THE business case for switching NBN connections from a fibre-to-the-node (FTTN) connection to the superior fibre-to-the-premises (FTTP) connection is strengthening, but a lack of competition in the Australian market could hamstring the transition.
That’s the sentiment outlined by leading telecommunications expert Paul Budde in a recent blog post in which he said many European telcos are now in a position to upgrade their broadband connections by running fibre to the homes of customers.
A growing demand for higher speed packages in these countries has paved the way for the superior instalment by making it more financially viable for local telcos.
“The message I am getting from talks with some of the European telcos is that many of them who began to implement FTTN solutions a decade or so ago now see that a profitable business model for a full FTTH (FTTP) network is within reach,” he wrote.
“Where they still operate ADSL and HFC networks they will move straight to FTTH — FTTN is no longer on the agenda.”
However due to the Australian government’s monopoly of the NBN, Mr Budde fears the same market forces are unlikely to have a similar effect in the Australian context.
“An issue here could be that the Australian government has a monopoly on the NBN and so market pressures to upgrade to FTTH might not exist, or might be hampered in our country,” he wrote.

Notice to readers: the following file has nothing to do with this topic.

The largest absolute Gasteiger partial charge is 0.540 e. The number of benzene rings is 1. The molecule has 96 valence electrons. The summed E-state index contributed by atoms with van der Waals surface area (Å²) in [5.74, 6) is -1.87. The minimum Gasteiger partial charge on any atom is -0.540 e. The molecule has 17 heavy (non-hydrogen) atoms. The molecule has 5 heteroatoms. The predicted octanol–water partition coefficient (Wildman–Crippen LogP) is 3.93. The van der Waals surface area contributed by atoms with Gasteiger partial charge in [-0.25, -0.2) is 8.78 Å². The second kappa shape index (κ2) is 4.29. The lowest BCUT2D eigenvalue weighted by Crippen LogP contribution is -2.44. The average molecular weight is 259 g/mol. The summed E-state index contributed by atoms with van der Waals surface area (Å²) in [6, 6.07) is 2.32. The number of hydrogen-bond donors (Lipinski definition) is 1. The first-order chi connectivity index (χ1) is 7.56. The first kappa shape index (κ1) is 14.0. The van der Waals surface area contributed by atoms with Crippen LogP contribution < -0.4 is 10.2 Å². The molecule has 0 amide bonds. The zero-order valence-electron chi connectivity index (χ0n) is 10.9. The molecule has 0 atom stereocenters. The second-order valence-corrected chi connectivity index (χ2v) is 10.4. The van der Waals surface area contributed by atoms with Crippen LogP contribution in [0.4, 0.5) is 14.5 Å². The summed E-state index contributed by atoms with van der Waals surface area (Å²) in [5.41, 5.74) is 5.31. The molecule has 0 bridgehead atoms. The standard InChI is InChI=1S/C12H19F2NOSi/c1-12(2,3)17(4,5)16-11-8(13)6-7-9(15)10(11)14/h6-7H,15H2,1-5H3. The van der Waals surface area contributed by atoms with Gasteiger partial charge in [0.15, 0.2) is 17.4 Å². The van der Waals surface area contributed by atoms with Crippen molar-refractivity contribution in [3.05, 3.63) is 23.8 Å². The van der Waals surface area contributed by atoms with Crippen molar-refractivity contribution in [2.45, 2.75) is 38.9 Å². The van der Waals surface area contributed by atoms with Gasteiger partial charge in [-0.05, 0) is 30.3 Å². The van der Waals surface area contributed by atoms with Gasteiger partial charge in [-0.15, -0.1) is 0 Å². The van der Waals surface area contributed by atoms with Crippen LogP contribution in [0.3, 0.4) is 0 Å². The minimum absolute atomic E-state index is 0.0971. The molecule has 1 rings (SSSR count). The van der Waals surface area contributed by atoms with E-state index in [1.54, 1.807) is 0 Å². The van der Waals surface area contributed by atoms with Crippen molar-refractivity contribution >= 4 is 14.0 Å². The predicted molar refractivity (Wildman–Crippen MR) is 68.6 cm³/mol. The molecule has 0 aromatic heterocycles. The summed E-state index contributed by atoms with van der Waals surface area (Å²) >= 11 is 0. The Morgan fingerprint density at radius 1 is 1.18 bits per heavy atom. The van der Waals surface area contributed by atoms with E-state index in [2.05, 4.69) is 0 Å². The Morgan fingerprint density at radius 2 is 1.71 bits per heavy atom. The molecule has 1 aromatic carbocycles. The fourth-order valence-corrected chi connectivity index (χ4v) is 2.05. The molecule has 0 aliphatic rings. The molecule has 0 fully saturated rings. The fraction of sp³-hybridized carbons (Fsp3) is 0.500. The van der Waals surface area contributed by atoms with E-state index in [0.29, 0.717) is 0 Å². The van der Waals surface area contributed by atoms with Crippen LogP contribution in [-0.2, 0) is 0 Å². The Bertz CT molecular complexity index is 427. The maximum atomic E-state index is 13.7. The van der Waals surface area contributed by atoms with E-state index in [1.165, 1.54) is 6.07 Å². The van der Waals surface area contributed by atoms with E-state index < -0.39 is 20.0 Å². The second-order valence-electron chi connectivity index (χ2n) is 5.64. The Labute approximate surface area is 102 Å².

While Australia is well behind a number of European countries in terms of the rollout of our broadband network, new technologies such as skinny fibre and fibre-to-the-distribution point have lowered the potential cost of running fibre closer to the end connection, opening the door for a cost effective upgrade to FTTP.
However after the Coalition was re-elected this month, the multi-technology mix approach favoured by Malcolm Turnbull will continue, with fibre to the home connections making up just 20 per cent of the final rollout — a far cry from the 93 per cent when the project was first conceived under Labor seven years ago.
For Paul Budde, that enormous disparity is a sad state of affairs.
Speaking to news.com.au earlier in the month, he stressed the importance of building an all fibre network but lamented the fact that there was little incentive for the major telcos to spend the huge amount of money required to do so.
“There comes a time that there is an end to the old technology and you have to update it. And incumbent telcos around the world have had problems with that,” he said.
He believes until Australian have access to a “full fibre network” major telcos like Telstra will continue to have issues and Australians will have to contend with a second rate broadband connection.
“You see every network is under stress and that comes back to the fact that most incumbents in the last 20 years have under invested. They keep on coming with their copper network, they’re upgrading from ADSL to VDSL to fibre to the node but basically maintaining the old copper network,” he lamented.